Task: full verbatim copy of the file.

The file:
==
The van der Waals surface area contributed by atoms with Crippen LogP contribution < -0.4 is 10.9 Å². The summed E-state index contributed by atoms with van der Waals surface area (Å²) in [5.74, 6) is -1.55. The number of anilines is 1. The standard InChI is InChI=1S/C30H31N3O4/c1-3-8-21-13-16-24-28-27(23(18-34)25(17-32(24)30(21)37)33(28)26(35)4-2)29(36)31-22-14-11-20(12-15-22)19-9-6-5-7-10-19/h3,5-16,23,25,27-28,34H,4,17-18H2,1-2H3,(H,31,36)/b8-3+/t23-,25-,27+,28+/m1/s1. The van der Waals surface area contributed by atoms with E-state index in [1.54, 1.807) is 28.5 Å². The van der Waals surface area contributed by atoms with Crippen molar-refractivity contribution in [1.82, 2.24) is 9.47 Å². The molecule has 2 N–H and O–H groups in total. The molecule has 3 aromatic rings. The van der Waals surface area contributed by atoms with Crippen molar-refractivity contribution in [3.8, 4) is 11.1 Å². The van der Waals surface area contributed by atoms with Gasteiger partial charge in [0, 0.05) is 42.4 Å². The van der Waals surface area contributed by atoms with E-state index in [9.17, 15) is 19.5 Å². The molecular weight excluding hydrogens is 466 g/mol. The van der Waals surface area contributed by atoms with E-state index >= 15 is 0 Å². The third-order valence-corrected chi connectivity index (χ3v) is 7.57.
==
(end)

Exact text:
The van der Waals surface area contributed by atoms with Crippen LogP contribution < -0.4 is 10.9 Å². The summed E-state index contributed by atoms with van der Waals surface area (Å²) in [5.74, 6) is -1.55. The number of anilines is 1. The standard InChI is InChI=1S/C30H31N3O4/c1-3-8-21-13-16-24-28-27(23(18-34)25(17-32(24)30(21)37)33(28)26(35)4-2)29(36)31-22-14-11-20(12-15-22)19-9-6-5-7-10-19/h3,5-16,23,25,27-28,34H,4,17-18H2,1-2H3,(H,31,36)/b8-3+/t23-,25-,27+,28+/m1/s1. The van der Waals surface area contributed by atoms with E-state index in [1.54, 1.807) is 28.5 Å². The van der Waals surface area contributed by atoms with Crippen molar-refractivity contribution in [1.82, 2.24) is 9.47 Å². The molecule has 2 N–H and O–H groups in total. The molecule has 3 aromatic rings. The van der Waals surface area contributed by atoms with Crippen molar-refractivity contribution in [3.8, 4) is 11.1 Å². The van der Waals surface area contributed by atoms with Gasteiger partial charge in [0, 0.05) is 42.4 Å². The van der Waals surface area contributed by atoms with E-state index in [9.17, 15) is 19.5 Å². The molecular weight excluding hydrogens is 466 g/mol. The van der Waals surface area contributed by atoms with E-state index >= 15 is 0 Å². The third-order valence-corrected chi connectivity index (χ3v) is 7.57.